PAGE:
Western Woman Hits Middle- East

As a women engaging with the Middle East for the first time, I had many advisors, some knowledgeable others not but all well- meaning, about what I could expect, in what was described as a “moslem, misogynistic society”, thereby stereotyping & generalising; threatening to give me negative preconceptions that could lay the foundations of conflict.

As part of my preparation for the trip, I attended a day workshop on international cultural norms, which included the Middle – East.  For example, we were taught how to hand over business cards in China (with both hands and to look interested and read the card).  I also attended a briefing session on business culture & trade negotiations/ engagement with Arab businesses.  Before my trip, based on my learning but also a person who is naturally culturally sensitive and from an ethnic community in UK, I decided to go the extra mile to integrate and communicate respect and understanding.  However, this was not simply altruistic, since it made sense to do this to promote the likelihood of my success.    My business cards were also updated to be bilingual and I had company gifts, to accompany any introductory engagement.  I invested in numerous long items of clothing and trousers.  I bought several Abayas, which I later took a liking to and bought as souvenirs to wear in UK.  Here, I adapted to local customs, at a surface level of culture.

 

Decision Making.

The timeframe for large corporations, was not much different to UK, given the processes that have to be taken to initiate & begin a contract.  The problem was largely with medium and small companies.  In these instances, I had to make a decision about pursuing negotiations with these companies or bringing matters to a close, because I could foresee the chances of severe problems and failure, due to a gap that could not be bridged, in terms of working practice.  This meant resource time and money could be saved and outputs concentrated more effectively & efficiently.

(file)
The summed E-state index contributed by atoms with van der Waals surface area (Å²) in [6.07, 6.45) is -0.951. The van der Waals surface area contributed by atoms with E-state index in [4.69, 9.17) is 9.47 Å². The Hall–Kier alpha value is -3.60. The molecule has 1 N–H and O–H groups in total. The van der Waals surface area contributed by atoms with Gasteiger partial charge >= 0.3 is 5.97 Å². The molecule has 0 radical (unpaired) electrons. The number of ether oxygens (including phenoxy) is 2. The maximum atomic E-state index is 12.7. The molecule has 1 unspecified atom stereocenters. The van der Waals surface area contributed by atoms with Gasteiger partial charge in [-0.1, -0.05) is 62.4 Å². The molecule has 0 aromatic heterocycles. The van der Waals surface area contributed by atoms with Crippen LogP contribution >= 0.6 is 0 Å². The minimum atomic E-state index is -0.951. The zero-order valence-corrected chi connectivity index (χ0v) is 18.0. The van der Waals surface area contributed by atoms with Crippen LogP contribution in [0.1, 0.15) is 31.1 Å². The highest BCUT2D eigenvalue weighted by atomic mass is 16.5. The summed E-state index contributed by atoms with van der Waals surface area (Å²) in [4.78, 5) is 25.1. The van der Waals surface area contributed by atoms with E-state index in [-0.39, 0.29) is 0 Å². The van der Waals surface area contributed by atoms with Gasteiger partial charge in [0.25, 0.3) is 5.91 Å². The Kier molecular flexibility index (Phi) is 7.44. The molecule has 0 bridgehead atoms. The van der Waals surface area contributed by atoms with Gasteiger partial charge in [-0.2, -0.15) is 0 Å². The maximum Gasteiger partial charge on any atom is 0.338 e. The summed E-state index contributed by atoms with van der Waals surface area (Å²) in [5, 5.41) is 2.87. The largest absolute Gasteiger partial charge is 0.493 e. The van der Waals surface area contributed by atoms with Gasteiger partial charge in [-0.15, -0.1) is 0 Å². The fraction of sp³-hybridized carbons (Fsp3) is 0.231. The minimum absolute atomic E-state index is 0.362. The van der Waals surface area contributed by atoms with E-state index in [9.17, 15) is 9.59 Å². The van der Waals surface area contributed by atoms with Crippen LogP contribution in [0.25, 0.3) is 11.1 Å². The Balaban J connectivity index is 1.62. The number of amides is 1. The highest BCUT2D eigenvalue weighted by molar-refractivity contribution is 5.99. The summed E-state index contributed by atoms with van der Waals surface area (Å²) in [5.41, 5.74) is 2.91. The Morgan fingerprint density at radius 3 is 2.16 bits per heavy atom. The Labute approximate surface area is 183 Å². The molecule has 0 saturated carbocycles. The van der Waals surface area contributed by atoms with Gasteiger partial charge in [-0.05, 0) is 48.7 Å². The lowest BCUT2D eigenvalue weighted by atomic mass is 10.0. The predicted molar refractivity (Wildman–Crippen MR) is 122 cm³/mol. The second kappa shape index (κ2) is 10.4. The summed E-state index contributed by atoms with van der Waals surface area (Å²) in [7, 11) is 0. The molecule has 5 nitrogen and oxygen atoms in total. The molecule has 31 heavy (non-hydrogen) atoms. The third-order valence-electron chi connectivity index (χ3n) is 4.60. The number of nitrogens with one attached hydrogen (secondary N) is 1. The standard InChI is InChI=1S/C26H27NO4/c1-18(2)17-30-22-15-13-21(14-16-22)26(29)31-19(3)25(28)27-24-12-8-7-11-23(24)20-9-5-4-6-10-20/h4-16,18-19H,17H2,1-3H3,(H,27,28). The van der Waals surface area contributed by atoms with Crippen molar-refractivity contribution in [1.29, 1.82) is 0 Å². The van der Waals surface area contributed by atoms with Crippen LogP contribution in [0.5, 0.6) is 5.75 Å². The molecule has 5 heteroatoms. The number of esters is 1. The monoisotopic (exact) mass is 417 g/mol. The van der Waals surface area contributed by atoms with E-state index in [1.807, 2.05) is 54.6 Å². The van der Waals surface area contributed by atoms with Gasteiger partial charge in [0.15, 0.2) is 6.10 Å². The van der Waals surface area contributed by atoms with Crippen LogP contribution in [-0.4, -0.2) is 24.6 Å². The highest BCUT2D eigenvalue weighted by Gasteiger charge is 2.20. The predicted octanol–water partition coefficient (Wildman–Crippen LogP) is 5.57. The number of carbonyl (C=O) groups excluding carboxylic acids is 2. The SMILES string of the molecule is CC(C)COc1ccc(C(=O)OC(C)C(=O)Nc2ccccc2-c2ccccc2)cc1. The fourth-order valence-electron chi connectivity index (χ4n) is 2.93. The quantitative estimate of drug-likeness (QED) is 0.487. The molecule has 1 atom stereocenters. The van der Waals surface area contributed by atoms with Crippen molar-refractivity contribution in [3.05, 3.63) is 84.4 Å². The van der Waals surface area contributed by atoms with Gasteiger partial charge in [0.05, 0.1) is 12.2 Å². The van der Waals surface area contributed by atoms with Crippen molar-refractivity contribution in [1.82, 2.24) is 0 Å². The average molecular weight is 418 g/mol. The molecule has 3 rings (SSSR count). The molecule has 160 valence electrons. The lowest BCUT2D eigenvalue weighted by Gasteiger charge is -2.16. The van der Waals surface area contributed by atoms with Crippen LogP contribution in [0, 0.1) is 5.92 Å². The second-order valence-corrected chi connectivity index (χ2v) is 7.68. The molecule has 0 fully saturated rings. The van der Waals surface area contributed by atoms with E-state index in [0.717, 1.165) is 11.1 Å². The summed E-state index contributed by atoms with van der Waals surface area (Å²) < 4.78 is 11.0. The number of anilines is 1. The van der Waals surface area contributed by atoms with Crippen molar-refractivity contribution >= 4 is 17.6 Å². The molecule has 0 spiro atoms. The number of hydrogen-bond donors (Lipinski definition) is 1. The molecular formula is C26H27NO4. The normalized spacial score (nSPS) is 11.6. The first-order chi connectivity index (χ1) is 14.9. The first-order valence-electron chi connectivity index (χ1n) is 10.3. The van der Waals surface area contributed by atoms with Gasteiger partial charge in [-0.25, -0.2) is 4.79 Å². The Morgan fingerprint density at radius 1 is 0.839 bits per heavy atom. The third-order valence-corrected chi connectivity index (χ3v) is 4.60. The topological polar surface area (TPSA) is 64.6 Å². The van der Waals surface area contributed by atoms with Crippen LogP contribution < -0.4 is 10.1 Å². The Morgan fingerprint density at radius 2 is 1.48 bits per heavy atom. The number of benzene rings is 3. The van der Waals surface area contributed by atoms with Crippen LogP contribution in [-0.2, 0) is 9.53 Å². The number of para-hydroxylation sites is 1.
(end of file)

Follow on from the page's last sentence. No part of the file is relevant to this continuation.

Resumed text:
On reflection, I could have understood the decision- making process within the individualism & collectivism paradigm.  Another key concept that could have enhanced my engagement is understanding high versus low power contexts.  While in UK decision making tends to the high, that is hierarchical; it appears more distributed, or low in medium/ small businesses.  This understanding would certainly have enhanced business results, as I would have had the benefit of a wider range of businesses with whom to engage and therefore enhanced my prospects.

Conclusion

Given some of the apprehension and misconceptions I had come across before my trip to the Middle East; I discovered that the courses and briefings helped prepare a foundational support, for my engagements, communication & inter- cultural relationships.  Unlike the rumours of a misogynistic society I found men and women overwhelmingly welcoming and pleasant, even if business culture was a little out of sync.

Investing in understanding, appreciating and accepting different cultures brings benefits to the individual mind, by opening it up to new stimulus and possibilities.   While I was in the Middle East, I did still come across negative stereotypes and generalizations, from ‘Westerners’ but was able to make a robust defence of the culture and people and hope that it initiated a new way of thinking for such individuals.  It helped to start off a clean slate and not descend into stereotyping.  This will certainly inform my future preparation when engaging in intercultural business dealings.

 

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About Ms. Funmi Ade. MPhil, MSc, BA (Hons), FIC, MCIPS, CPPM, D7307.

All things enterprise, learning, development & women.
This entry was posted in Women. Bookmark the permalink.

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